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Last Updated: Thursday, 6 May, 2004, 13:16 GMT 14:16 UK
Stephen Lawrence
Stephen Lawrence
It's taken more than a decade, and it has changed the Metropolitan Police - and the way many of us think about racial crimes in this country. But it has not brought justice for the family of Stephen Lawrence.

Prosecutors publicly admitted what many privately had feared for a long time: even if the police believe they may know the names of the killers of the black teenager, they have not got enough evidence to prosecute successfully.

Gavin Esler was joined by the lawyer for the Lawrence family Imran Khan.

GAVIN ESLER:
In the recent years, do you think the police have done all they can to rectify what went wrong?

IMRAN KHAN
LAWRENCE FAMILY SOLICITOR:

In recent years the police are saying that they've carried out exhaustive investigations, innovative attempts at trying to get evidence. This morning when we spoke to the Crown Prosecution Service they said that's what the police have done. We've been kept abreast of events. At this last stage, what we haven't had with the police is a full debriefing saying these are the things we've done and our view is we may be able to prosecute on this evidence. What's happened is that evidence has been giving to the CPS. They say on the base of what they have been told there isn't a realistic prospect of conviction. So we are yet to get from the police a full briefing as to what they have done.

ESLER:
You still want that, and the family still want that?

KHAN:
We still want that. We need to see the evidence and decide for ourselves whether we think, as lawyers acting for the family, that there may still be the prospect of further action that could be taken.

ESLER:
Am I right in thinking that you, as a lawyer, believe it is better not to go ahead than to go ahead with a prosecution that would fail?

KHAN:
Of course, you have to balance the fact that the evidence might be so weak that it would eventually lead to a collapse, which isn't going to help anybody going through that traumatic process. We've already had the collapse of the private prosecution some years ago. We have to take it carefully. But when people look at evidence, one lawyer might say it is something they could convince a jury in terms of guilt. Another lawyer might say, I think it's not enough. Here, we have the CPS, whereas I'm not criticising them at this stage, but I don't know precisely all the evidence they base their decision on.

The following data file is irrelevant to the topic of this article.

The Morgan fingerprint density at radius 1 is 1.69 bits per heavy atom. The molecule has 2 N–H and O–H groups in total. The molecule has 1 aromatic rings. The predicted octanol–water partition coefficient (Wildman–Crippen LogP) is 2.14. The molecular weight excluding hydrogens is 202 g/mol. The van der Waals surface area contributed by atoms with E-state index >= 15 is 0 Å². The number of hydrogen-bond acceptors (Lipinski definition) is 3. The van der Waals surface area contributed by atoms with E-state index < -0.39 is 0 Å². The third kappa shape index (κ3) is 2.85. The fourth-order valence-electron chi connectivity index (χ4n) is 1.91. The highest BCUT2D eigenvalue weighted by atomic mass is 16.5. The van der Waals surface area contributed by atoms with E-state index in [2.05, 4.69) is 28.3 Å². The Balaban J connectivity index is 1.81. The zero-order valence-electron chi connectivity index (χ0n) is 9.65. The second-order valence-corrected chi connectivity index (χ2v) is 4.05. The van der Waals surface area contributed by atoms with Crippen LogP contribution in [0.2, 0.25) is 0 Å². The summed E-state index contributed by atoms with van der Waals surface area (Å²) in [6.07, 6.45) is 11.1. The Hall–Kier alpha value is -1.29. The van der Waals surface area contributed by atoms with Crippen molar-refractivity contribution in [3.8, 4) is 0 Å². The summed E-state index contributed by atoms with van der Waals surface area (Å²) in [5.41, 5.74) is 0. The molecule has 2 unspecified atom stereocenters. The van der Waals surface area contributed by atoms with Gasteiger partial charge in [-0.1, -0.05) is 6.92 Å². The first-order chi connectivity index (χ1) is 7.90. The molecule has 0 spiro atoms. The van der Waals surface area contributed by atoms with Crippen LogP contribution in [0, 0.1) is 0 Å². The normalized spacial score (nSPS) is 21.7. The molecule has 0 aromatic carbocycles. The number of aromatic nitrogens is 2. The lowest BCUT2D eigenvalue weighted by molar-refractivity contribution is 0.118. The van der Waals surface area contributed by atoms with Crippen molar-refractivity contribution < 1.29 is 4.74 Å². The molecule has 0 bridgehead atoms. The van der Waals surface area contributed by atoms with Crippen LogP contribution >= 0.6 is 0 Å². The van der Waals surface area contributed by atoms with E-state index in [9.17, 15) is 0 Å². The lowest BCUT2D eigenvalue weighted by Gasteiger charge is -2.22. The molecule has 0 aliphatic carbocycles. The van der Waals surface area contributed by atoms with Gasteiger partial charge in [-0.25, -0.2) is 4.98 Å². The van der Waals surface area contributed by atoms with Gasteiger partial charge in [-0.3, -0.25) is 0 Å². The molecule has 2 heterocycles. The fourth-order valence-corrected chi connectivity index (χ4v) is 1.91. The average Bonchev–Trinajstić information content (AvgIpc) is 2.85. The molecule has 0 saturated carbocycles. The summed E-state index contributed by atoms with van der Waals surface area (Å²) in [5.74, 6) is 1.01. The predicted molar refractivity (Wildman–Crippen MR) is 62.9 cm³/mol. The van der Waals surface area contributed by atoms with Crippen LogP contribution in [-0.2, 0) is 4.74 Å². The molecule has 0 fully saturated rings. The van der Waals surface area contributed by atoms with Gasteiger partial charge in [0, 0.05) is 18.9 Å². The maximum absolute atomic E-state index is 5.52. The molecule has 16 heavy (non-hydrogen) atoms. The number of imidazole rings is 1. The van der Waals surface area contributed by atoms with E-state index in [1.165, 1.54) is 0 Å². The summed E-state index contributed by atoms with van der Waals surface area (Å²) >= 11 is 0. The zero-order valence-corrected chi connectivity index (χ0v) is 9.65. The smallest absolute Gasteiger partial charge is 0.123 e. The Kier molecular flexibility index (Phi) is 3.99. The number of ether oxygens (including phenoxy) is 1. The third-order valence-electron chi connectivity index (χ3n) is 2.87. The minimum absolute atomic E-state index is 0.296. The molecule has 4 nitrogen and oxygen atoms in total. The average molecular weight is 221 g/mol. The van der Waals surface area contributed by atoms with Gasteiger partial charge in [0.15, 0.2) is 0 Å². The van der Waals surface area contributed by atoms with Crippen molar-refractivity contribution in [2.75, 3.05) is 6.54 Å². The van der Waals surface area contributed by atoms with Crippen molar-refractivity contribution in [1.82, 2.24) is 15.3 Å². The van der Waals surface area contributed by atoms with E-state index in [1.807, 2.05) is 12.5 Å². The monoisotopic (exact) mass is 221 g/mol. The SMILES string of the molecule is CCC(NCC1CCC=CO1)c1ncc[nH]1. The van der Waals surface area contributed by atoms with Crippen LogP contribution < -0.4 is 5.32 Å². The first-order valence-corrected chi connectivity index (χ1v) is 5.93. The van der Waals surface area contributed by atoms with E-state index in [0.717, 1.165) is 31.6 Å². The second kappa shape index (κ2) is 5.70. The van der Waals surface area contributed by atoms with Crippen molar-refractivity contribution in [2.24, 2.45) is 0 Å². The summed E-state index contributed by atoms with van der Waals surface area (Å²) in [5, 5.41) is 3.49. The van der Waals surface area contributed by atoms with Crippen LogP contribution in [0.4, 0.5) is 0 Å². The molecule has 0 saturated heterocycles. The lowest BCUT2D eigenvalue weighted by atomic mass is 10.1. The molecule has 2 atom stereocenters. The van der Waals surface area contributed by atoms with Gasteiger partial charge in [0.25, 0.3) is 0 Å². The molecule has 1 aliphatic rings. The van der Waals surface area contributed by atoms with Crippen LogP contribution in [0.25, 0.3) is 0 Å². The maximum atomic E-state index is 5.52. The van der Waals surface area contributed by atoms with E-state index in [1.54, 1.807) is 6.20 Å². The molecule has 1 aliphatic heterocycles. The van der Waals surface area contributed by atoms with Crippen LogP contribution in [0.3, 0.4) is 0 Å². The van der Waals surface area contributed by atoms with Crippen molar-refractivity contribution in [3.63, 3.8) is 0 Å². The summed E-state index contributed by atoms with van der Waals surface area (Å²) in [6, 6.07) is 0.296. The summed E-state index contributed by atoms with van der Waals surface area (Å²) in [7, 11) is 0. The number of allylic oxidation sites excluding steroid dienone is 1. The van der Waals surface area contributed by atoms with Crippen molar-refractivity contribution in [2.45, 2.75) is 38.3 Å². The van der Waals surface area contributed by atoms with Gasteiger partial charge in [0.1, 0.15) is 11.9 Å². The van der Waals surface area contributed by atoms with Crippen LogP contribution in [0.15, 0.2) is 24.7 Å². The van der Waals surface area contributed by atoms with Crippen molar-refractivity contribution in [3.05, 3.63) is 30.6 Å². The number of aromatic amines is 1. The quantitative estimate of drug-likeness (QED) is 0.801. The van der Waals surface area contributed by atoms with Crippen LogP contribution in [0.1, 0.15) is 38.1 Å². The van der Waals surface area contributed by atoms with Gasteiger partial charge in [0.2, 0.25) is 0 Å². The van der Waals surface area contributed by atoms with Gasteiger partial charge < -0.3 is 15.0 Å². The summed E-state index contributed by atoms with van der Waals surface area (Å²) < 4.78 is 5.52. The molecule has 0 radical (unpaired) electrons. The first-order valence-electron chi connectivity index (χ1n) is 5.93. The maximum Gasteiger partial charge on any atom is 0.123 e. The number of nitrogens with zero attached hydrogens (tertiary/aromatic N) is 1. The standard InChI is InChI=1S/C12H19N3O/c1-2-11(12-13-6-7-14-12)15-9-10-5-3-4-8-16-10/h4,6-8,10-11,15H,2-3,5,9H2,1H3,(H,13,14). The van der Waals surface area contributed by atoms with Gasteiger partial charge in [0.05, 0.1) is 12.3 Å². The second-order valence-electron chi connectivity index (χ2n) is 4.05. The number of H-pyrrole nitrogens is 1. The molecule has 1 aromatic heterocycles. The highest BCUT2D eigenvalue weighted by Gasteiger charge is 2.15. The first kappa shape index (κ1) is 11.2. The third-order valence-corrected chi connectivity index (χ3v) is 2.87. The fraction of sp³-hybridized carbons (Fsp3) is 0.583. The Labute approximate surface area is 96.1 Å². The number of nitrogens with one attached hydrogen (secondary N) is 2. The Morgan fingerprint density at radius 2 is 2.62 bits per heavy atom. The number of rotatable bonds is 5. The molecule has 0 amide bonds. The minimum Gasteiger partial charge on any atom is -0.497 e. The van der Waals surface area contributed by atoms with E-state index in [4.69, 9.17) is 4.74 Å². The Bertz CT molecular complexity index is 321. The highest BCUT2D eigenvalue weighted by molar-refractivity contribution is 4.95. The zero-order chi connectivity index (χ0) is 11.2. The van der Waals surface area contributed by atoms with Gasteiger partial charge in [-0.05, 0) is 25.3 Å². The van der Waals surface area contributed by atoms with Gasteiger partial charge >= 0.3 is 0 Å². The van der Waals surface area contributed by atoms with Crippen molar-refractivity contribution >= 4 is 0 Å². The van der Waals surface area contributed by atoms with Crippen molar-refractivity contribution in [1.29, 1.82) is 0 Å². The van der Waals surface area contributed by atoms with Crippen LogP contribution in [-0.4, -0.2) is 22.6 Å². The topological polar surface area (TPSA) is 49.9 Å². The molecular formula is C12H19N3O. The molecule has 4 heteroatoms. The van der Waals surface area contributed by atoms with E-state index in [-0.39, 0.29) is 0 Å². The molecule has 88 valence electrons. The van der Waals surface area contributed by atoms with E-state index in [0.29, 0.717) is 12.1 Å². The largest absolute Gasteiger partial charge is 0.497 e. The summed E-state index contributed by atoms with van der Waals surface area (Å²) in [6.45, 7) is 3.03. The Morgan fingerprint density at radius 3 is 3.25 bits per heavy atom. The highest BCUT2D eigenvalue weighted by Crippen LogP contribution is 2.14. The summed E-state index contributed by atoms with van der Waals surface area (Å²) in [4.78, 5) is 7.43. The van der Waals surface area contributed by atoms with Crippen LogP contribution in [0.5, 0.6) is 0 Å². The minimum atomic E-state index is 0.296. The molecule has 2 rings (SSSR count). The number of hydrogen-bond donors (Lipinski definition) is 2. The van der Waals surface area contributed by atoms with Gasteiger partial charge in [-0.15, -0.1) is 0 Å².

ESLER:
Doreen Lawrence again, as we heard today, who has been dignified throughout and was very dignified in what she said today, but it's been an incredibly cruel process because she must have had her hopes raised that something was going to happen, and then dashed, and then raised, and then dashed repeatedly throughout this.

KHAN:
Indeed. The thing is that every time there was a hint of new evidence coming to light, the possibility of a prosecution which was thoroughly investigated by the police, our hopes would be raised, our expectations would rise that yes, we're going to get into court. There was always this expectation it might not pan out. Until Doreen Lawrence actually saw the writing on the paper today I don't think she could believe it. The finality of that is, I think, what really hit home today.

ESLER:
One of the things that you and others have pointed to today is this almost horrible irony that it has changed things for the justice system in Britain, for the police in Britain, but not for the family. Do you believe that the police have been transformed by this?

KHAN:
In parts, yes. We can't say all police officers. We only have to look at programmes last year, The Secret Policeman, where there are pockets of police officers who haven't changed. What Doreen Lawrence is saying is that the irony, as far as she's concerned, is that in cases I'm involved in, for example, I would say there is a success because the police have been forced to investigate a case, take it to court and so on, there is a success story. When she reads about it, she says that should have been us. But it's not and as a result of the Lawrence report other families who may not have got success in '93 are now getting it on the back of all the trauma that she's suffered. It's an irony that's not lost on her on a daily basis.

ESLER:
One other possibility that the Home Office is considering is ending the double jeopardy rule, that you could prosecute someone more than once for this type of offence, what do you think about that?

KHAN:
Let me make it clear. My position as a defence lawyer is that I don't believe that you should scrap double jeopardy. It's there, there needs to be finality. Doreen Lawrence has a different view about that. From a mother's point of view, she's going to do everything she possibly can to ensure those responsible are brought to justice. I think there are problems, lots of problems. In this case, what needs to happen is that there should have been a proper investigation in the first place before we get over the hurdleż

ESLER:
Get it right first time.

KHAN:
Exactly. Otherwise we would have a situation where police officers could simply investigate incompetently and keep coming back, keep coming back. In this case it's not going to help and that's a tragedy.

ESLER:
Imran Khan, thank you very much.


This transcript was produced from the teletext subtitles that are generated live for Newsnight. It has been checked against the programme as broadcast, however Newsnight can accept no responsibility for any factual inaccuracies. We will be happy to correct serious errors.



WATCH AND LISTEN
Gavin Esler
spoke to the lawyer for the Lawrence family, Imran Khan.



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